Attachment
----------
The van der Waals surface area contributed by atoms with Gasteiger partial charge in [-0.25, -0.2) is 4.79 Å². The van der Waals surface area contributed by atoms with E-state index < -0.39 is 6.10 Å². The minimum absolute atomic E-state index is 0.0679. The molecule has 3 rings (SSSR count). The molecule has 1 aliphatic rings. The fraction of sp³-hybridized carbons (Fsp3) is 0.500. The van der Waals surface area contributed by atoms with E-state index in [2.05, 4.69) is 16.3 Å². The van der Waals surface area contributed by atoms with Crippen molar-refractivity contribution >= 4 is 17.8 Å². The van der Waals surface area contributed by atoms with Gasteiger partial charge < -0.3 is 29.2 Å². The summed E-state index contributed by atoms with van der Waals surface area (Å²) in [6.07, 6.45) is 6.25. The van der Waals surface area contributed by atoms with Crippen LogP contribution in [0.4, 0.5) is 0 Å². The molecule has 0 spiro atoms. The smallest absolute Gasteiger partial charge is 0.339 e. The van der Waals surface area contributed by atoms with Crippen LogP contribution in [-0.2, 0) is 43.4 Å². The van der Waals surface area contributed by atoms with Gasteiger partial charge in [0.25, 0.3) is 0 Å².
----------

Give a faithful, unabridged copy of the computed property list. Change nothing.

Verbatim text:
The van der Waals surface area contributed by atoms with Gasteiger partial charge in [-0.25, -0.2) is 4.79 Å². The van der Waals surface area contributed by atoms with E-state index < -0.39 is 6.10 Å². The minimum absolute atomic E-state index is 0.0679. The molecule has 3 rings (SSSR count). The molecule has 1 aliphatic rings. The fraction of sp³-hybridized carbons (Fsp3) is 0.500. The van der Waals surface area contributed by atoms with E-state index in [2.05, 4.69) is 16.3 Å². The van der Waals surface area contributed by atoms with Crippen molar-refractivity contribution >= 4 is 17.8 Å². The van der Waals surface area contributed by atoms with Gasteiger partial charge < -0.3 is 29.2 Å². The summed E-state index contributed by atoms with van der Waals surface area (Å²) in [6.07, 6.45) is 6.25. The van der Waals surface area contributed by atoms with Crippen LogP contribution in [0.4, 0.5) is 0 Å². The molecule has 0 spiro atoms. The smallest absolute Gasteiger partial charge is 0.339 e. The van der Waals surface area contributed by atoms with Crippen LogP contribution in [-0.2, 0) is 43.4 Å². The van der Waals surface area contributed by atoms with Gasteiger partial charge in [0.25, 0.3) is 0 Å².